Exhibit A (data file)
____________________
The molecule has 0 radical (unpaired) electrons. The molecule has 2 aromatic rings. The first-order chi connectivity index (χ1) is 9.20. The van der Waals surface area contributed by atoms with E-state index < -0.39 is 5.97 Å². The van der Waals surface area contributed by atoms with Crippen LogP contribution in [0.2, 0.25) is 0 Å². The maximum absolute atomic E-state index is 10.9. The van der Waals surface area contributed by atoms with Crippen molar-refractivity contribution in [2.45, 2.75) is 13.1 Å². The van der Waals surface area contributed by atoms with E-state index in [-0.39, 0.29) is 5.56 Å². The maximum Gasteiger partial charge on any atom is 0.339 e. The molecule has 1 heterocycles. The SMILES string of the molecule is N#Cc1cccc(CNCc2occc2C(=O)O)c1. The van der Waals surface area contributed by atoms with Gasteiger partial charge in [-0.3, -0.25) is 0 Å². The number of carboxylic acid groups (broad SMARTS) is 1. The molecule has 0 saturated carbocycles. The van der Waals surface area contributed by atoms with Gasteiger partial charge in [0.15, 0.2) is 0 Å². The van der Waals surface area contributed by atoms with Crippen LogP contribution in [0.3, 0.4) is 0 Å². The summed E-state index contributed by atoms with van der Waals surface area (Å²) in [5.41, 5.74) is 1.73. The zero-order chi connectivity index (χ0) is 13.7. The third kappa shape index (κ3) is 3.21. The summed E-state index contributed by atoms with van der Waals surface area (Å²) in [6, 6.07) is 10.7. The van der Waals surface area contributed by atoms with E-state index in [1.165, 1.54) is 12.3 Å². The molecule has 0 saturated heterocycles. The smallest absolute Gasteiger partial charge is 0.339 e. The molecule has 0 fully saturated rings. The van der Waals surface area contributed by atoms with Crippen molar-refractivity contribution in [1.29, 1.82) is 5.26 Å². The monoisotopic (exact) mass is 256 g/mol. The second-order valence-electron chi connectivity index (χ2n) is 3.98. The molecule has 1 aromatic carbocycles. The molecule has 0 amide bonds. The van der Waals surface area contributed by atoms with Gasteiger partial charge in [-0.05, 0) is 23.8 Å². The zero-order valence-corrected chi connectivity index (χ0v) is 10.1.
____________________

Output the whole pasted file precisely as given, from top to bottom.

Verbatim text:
The molecule has 0 radical (unpaired) electrons. The molecule has 2 aromatic rings. The first-order chi connectivity index (χ1) is 9.20. The van der Waals surface area contributed by atoms with E-state index < -0.39 is 5.97 Å². The van der Waals surface area contributed by atoms with Crippen LogP contribution in [0.2, 0.25) is 0 Å². The maximum absolute atomic E-state index is 10.9. The van der Waals surface area contributed by atoms with Crippen molar-refractivity contribution in [2.45, 2.75) is 13.1 Å². The van der Waals surface area contributed by atoms with E-state index in [-0.39, 0.29) is 5.56 Å². The maximum Gasteiger partial charge on any atom is 0.339 e. The molecule has 1 heterocycles. The SMILES string of the molecule is N#Cc1cccc(CNCc2occc2C(=O)O)c1. The van der Waals surface area contributed by atoms with Gasteiger partial charge in [-0.3, -0.25) is 0 Å². The number of carboxylic acid groups (broad SMARTS) is 1. The molecule has 0 saturated carbocycles. The van der Waals surface area contributed by atoms with Gasteiger partial charge in [0.15, 0.2) is 0 Å². The van der Waals surface area contributed by atoms with Crippen LogP contribution in [0.3, 0.4) is 0 Å². The summed E-state index contributed by atoms with van der Waals surface area (Å²) in [5.41, 5.74) is 1.73. The zero-order chi connectivity index (χ0) is 13.7. The third kappa shape index (κ3) is 3.21. The summed E-state index contributed by atoms with van der Waals surface area (Å²) in [6, 6.07) is 10.7. The van der Waals surface area contributed by atoms with E-state index in [1.165, 1.54) is 12.3 Å². The molecule has 0 saturated heterocycles. The smallest absolute Gasteiger partial charge is 0.339 e. The molecule has 0 fully saturated rings. The van der Waals surface area contributed by atoms with Crippen molar-refractivity contribution in [1.29, 1.82) is 5.26 Å². The monoisotopic (exact) mass is 256 g/mol. The second-order valence-electron chi connectivity index (χ2n) is 3.98. The molecule has 1 aromatic carbocycles. The molecule has 0 amide bonds. The van der Waals surface area contributed by atoms with Gasteiger partial charge in [-0.05, 0) is 23.8 Å². The zero-order valence-corrected chi connectivity index (χ0v) is 10.1.